An attendee inspects the new Nexus 5X phone during a Google media event. Photograph: (Getty)
Scientists from the University of Central Florida (UCF) in the US have developed a new process for creating advanced supercapacitors.
You could soon charge your smartphones within seconds, thanks to scientists, including one of Indian origin, who have developed new flexible supercapacitors that can be recharged more than 30,000 times without degrading.
After 18 months or so, smartphones hold charge for less and less time as the battery begins to degrade.
Scientists from the University of Central Florida (UCF) in the US developed a new process for creating the novel supercapacitors.The novel method could eventually revolutionise technology as varied as mobile phones and electric vehicles.
"If we were to replace the batteries with these supercapacitors, you could charge your mobile phone in a few seconds and you wouldn't need to charge it again for over a week," said Nitin Choudhary, a postdoctoral associate at UCF.
Researchers experimented with applying newly discovered 2D materials only a few atoms thick to supercapacitors. Other researchers have also tried formulations with graphene and other 2D materials, but with limited success.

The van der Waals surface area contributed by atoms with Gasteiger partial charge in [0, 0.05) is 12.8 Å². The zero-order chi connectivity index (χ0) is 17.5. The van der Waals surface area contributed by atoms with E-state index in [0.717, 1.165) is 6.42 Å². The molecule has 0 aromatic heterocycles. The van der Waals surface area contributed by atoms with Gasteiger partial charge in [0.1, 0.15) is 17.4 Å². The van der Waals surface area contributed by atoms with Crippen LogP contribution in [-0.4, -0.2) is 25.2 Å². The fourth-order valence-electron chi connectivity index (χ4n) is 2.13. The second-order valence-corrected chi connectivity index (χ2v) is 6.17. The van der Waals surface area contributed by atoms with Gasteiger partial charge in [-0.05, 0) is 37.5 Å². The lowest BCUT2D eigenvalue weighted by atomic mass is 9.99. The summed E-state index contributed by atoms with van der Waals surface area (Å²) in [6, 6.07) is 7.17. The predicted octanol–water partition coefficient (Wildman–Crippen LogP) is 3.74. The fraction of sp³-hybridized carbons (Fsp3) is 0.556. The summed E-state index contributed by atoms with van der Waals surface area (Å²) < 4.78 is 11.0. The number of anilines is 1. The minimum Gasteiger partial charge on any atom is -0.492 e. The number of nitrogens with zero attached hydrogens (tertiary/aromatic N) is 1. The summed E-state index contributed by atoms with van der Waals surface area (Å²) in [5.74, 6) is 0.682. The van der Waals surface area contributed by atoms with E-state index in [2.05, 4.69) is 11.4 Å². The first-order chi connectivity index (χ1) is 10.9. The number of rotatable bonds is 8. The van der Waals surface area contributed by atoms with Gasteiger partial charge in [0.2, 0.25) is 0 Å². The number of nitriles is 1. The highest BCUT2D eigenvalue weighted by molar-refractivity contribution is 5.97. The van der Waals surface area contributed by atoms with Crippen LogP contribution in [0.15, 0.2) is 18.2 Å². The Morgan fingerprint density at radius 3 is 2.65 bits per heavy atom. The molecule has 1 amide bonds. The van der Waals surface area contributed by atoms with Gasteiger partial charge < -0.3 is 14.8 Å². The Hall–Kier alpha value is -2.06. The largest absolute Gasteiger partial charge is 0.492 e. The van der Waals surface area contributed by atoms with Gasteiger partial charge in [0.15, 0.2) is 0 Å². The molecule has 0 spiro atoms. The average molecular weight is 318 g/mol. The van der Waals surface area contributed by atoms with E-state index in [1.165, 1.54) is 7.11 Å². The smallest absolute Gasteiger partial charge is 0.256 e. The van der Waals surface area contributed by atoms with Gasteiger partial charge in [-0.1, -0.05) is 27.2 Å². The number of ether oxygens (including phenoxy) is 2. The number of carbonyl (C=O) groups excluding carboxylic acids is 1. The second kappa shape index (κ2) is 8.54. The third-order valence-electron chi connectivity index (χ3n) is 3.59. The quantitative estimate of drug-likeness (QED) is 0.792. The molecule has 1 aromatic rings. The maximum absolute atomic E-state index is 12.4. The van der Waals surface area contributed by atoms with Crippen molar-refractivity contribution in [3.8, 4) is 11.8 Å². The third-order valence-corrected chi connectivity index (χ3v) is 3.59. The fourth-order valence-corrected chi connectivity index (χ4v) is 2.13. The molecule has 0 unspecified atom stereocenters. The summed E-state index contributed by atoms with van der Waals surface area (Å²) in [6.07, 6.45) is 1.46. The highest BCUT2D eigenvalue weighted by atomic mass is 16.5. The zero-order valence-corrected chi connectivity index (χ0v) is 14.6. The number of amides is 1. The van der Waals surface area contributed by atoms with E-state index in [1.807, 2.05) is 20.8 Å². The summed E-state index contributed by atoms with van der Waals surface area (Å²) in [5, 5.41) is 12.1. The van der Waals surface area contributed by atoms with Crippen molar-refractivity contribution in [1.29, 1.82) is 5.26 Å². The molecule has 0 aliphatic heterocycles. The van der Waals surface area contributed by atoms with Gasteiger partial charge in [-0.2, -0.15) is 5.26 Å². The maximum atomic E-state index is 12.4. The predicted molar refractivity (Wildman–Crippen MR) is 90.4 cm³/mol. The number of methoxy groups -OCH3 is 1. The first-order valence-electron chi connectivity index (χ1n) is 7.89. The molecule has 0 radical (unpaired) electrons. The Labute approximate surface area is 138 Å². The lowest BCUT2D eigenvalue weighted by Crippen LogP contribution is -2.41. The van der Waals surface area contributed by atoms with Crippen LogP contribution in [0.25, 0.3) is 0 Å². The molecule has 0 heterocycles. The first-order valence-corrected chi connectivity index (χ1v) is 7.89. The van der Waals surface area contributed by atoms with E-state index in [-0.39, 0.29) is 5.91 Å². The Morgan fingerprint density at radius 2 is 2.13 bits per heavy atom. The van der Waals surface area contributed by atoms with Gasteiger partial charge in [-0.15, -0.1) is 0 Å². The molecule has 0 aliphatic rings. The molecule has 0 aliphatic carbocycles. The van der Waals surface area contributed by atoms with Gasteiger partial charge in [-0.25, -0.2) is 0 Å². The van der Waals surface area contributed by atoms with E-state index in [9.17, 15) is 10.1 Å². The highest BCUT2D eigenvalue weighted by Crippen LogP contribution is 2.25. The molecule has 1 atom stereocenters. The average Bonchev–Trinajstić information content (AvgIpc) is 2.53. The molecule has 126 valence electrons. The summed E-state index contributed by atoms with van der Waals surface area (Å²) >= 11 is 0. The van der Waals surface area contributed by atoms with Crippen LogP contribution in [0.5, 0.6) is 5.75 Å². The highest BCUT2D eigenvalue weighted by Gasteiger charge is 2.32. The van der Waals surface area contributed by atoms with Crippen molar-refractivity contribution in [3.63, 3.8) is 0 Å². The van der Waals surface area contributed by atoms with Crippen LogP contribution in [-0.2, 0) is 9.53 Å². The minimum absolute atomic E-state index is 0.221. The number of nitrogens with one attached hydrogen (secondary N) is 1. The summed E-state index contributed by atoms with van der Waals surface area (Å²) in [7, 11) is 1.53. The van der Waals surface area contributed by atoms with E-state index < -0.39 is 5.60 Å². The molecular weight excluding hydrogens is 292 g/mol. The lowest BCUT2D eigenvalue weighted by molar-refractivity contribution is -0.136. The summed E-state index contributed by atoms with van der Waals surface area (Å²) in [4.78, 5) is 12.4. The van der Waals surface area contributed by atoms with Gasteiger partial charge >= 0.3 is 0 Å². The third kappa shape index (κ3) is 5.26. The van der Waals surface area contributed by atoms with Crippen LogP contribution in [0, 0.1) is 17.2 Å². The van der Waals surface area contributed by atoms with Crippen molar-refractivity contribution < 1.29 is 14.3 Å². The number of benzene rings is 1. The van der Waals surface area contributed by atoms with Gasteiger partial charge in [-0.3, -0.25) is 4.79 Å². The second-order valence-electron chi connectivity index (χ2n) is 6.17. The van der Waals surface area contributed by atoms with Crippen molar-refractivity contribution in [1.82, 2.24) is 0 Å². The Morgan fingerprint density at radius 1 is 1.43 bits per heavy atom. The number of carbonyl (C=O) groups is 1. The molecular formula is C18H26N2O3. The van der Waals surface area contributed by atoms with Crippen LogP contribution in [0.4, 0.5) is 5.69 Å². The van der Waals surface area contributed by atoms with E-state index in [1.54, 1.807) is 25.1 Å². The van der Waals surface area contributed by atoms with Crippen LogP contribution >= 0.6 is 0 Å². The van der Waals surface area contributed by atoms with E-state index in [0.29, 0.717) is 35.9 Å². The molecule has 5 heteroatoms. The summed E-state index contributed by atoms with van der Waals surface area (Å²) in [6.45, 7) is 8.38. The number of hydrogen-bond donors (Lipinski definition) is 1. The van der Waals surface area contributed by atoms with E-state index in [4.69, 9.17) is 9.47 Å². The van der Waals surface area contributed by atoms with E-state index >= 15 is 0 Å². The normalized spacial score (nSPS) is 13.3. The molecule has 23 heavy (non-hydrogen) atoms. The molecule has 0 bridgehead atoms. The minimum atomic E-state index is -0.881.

"There have been problems in the way people incorporate these two-dimensional materials into the existing systems - that's been a bottleneck in the field," said Yeonwoong Jung, an assistant professor at UCF.
"We developed a simple chemical synthesis approach so we can very nicely integrate the existing materials with the two-dimensional materials," said Jung.
Researchers developed supercapacitors composed of millions of nanometer-thick wires coated with shells of 2D materials.
A highly conductive core facilitates fast electron transfer for fast charging and discharging. Uniformly coated shells of 2D materials yield high energy and power densities.
Scientists already knew 2D materials held great promise for energy storage applications. However, until the UCF-developed process for integrating those materials, there was no way to realise that potential, Jung said.
"For small electronic devices, our materials are surpassing the conventional ones worldwide in terms of energy density, power density and cyclic stability," Choudhary said.
Cyclic stability defines how many times it can be charged, drained and recharged before beginning to degrade. For example, a lithium-ion battery can be recharged fewer than 1,500 times without significant failure.
Recent formulations of supercapacitors with 2D materials can be recharged a few thousand times.
By comparison, the new process yields a supercapacitor that does not degrade even after it has been recharged 30,000 times.
Supercapacitors that use the new materials could be used in phones and other electronic gadgets, and electric vehicles that could benefit from sudden bursts of power and speed.
Since they are flexible, it could also mean a significant advancement in wearable technologies, researchers said.
The study was published in the journal ACS Nano.